A hammock on the beach. Your favorite chair in the living room. Waking up when you feel like it. A blank calendar. Doing what you want when you want. Doing nothing if that’s how you feel that day.
After a lifetime of working 40 hours every week, this scenario sure sounds appealing to many soon-to-be retirees. But the surprising reality is that a life of unstructured leisure can create stress, strain spousal relationships, and lead to feelings of uselessness and depression.
When today’s successful retirees stop working, they learn the “ART” of retirement. It’s about Activity, Relationships, and Time. They experiment, try new things, make new connections, and eventually they create a new daily routine focused on the people and passions that make their lives fulfilling.
Many senior couples have spent eight hours or more apart from each other every single day for decades. Then, suddenly, they’re together all the time. Whoa.
Often, this is the moment when spouses realize they each have very different ideas about what retirement is going to be like. The things you do in retirement should be meaningful, stimulating, and energizing. Your passions should be your guide to a new routine – both with your spouse, and apart from him or her.
Your spouse isn’t the only person you’ll be seeing more often in retirement. Your relationships with the rest of your friends and family are also going to change now that you’re no longer working. Organize your friends for a weekly round of golf. Plan date nights with other retired couples. If there are people you lost touch with due to the grind of working and raising a family, reconnect.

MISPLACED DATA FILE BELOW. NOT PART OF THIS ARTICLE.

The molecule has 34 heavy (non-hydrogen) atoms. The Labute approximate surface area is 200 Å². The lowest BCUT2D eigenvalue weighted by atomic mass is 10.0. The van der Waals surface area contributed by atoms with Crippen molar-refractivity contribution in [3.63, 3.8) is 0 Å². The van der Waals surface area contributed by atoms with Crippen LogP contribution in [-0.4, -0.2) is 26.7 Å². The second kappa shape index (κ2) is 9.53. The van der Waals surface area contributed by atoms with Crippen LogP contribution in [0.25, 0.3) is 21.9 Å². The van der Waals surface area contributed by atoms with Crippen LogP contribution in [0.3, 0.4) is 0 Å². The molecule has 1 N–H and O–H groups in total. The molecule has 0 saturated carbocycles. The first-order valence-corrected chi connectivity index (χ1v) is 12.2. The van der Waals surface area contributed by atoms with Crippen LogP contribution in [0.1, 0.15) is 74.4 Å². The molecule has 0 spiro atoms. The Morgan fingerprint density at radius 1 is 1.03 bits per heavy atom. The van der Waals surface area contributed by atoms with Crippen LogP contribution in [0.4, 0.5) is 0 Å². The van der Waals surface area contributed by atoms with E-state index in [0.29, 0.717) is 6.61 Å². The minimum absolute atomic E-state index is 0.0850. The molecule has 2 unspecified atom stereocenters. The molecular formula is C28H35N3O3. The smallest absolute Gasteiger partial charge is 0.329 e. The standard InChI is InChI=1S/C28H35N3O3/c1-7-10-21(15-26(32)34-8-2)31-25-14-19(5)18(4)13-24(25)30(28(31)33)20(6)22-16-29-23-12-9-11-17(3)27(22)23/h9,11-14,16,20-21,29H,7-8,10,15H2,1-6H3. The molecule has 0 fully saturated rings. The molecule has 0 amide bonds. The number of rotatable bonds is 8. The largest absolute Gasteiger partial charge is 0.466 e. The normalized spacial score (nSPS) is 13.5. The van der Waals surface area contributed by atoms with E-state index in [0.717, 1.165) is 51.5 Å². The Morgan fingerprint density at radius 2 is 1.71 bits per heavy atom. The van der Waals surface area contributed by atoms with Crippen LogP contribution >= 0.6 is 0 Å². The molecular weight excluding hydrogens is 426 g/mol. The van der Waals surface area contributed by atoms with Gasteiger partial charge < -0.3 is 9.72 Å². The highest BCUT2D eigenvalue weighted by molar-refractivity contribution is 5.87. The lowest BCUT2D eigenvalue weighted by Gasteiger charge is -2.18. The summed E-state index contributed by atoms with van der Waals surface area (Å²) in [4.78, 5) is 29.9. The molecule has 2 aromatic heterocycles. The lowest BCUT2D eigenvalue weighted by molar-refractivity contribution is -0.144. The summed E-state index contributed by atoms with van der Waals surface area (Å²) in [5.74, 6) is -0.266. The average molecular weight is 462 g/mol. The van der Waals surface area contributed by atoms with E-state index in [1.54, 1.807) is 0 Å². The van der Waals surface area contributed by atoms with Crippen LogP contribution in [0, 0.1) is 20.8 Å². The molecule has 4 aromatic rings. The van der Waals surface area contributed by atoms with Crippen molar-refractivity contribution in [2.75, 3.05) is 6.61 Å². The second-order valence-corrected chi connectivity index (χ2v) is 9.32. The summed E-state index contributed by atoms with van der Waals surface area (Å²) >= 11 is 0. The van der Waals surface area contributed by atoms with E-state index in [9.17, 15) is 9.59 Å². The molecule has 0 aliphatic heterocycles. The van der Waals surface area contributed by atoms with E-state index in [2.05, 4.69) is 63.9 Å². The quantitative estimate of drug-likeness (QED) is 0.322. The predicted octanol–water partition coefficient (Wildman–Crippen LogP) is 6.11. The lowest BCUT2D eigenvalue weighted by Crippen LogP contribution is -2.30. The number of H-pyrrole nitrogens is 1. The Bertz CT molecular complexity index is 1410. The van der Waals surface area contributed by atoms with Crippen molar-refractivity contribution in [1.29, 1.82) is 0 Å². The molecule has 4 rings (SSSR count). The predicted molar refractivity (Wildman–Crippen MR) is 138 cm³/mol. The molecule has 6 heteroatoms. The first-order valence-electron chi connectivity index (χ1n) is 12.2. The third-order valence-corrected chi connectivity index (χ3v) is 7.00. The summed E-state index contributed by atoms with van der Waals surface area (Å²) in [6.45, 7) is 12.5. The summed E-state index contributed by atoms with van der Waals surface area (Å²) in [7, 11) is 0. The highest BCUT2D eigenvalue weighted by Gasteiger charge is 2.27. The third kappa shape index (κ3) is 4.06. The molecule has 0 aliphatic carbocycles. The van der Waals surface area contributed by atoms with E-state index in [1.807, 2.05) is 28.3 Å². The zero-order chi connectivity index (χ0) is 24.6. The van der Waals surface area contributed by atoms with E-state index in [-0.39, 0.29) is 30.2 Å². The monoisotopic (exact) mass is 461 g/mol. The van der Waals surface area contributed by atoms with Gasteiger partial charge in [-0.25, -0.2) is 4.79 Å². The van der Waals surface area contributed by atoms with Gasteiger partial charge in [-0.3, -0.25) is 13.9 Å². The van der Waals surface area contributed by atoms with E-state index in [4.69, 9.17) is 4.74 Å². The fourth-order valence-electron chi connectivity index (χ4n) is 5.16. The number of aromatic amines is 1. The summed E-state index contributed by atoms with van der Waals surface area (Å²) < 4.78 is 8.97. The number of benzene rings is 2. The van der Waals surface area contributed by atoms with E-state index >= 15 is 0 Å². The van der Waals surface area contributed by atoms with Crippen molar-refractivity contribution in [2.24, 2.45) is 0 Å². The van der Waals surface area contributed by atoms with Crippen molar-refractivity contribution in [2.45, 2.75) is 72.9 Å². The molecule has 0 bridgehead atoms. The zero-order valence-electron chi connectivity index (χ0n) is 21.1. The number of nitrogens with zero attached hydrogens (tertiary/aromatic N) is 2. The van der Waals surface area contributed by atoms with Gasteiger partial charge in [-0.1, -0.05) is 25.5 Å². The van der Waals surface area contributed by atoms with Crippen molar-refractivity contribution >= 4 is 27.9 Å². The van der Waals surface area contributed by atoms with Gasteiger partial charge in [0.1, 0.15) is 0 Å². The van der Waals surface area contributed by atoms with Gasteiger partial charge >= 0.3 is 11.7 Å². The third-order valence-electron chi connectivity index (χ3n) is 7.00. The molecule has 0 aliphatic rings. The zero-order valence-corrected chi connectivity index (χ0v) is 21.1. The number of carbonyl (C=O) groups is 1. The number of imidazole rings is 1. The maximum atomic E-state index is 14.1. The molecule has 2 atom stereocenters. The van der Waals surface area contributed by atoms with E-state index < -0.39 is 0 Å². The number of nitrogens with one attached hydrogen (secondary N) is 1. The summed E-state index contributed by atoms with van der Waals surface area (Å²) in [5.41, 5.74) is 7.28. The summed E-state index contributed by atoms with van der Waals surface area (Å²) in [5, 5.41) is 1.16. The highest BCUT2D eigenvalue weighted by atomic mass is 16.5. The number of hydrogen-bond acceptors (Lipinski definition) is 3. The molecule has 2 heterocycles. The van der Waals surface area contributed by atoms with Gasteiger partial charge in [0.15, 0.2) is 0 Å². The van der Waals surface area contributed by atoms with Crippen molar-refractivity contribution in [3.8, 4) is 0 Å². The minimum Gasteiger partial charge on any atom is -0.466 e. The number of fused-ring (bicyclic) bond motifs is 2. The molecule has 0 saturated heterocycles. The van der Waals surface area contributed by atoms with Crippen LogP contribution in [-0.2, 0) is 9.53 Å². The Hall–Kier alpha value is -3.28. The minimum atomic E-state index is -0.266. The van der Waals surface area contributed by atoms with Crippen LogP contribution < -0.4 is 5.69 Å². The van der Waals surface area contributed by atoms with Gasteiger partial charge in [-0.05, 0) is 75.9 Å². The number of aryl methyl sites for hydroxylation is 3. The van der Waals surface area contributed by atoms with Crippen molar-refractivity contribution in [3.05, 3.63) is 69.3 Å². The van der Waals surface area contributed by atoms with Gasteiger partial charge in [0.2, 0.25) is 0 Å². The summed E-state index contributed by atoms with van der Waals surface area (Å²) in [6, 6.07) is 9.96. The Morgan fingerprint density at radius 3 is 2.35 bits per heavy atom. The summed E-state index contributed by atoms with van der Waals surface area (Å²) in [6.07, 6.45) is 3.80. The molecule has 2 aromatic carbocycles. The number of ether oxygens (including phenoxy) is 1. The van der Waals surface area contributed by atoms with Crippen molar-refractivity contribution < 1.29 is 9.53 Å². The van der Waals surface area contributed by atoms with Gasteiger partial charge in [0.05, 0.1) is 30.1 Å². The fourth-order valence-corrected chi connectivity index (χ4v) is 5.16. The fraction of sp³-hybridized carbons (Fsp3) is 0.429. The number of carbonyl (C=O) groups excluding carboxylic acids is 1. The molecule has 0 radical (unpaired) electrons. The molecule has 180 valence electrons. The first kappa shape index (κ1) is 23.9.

As for your spouse, once you make it through the initial adjustment period, you’ll be able to spend time doing the things that brought you together in the first place. Planning trips and extended vacations around your children and grandchildren will create meaningful experiences that you’ll carry with you for the rest of your life.
Time without the structure that work provides can be challenging for retirees. The very notion of time can take on new meaning. Without meetings and project deadlines to worry about, time can seem so limitless that it’s overwhelming. It’s like an artist staring at a blank canvas—where do you begin?
The good news is, many of today’s retirees are more active, more connected to their communities, more adventurous, more ALIVE than they’ve ever been! And they organize their time in retirement around the activities and relationships that make them feel happy and fulfilled.
Perfecting your ART
Retirement is an ART you have to work to perfect. You’ll make mistakes, and you’ll learn from them and adjust. You might load up your schedule with activities, only to find that having a bit less structure allows you to explore your options. You might find the initial lack of structure maddening, and work on a new routine. You might try a part-time job. You might like it. You might not.